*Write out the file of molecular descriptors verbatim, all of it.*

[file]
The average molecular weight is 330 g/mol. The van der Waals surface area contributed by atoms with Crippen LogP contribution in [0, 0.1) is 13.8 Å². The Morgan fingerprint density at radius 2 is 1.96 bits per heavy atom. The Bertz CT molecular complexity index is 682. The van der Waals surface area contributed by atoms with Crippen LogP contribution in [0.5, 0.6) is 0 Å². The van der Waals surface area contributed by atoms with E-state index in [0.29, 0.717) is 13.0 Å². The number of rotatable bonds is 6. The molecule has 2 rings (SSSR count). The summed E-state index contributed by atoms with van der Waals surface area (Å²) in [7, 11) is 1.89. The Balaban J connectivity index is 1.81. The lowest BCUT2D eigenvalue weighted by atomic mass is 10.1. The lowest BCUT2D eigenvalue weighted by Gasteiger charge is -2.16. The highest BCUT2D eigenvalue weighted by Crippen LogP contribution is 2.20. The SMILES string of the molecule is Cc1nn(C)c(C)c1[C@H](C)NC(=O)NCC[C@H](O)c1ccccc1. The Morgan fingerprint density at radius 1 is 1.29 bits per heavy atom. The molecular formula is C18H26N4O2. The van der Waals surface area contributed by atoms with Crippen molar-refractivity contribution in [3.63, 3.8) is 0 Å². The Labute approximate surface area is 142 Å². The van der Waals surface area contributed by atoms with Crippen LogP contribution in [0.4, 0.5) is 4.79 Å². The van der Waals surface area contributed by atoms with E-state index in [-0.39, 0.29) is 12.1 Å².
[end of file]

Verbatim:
The average molecular weight is 330 g/mol. The van der Waals surface area contributed by atoms with Crippen LogP contribution in [0, 0.1) is 13.8 Å². The Morgan fingerprint density at radius 2 is 1.96 bits per heavy atom. The Bertz CT molecular complexity index is 682. The van der Waals surface area contributed by atoms with Crippen LogP contribution in [0.5, 0.6) is 0 Å². The van der Waals surface area contributed by atoms with E-state index in [0.29, 0.717) is 13.0 Å². The number of rotatable bonds is 6. The molecule has 2 rings (SSSR count). The summed E-state index contributed by atoms with van der Waals surface area (Å²) in [7, 11) is 1.89. The Balaban J connectivity index is 1.81. The lowest BCUT2D eigenvalue weighted by atomic mass is 10.1. The lowest BCUT2D eigenvalue weighted by Gasteiger charge is -2.16. The highest BCUT2D eigenvalue weighted by Crippen LogP contribution is 2.20. The SMILES string of the molecule is Cc1nn(C)c(C)c1[C@H](C)NC(=O)NCC[C@H](O)c1ccccc1. The Morgan fingerprint density at radius 1 is 1.29 bits per heavy atom. The molecular formula is C18H26N4O2. The van der Waals surface area contributed by atoms with Crippen molar-refractivity contribution in [3.63, 3.8) is 0 Å². The Labute approximate surface area is 142 Å². The van der Waals surface area contributed by atoms with Crippen LogP contribution in [0.4, 0.5) is 4.79 Å². The van der Waals surface area contributed by atoms with E-state index in [-0.39, 0.29) is 12.1 Å².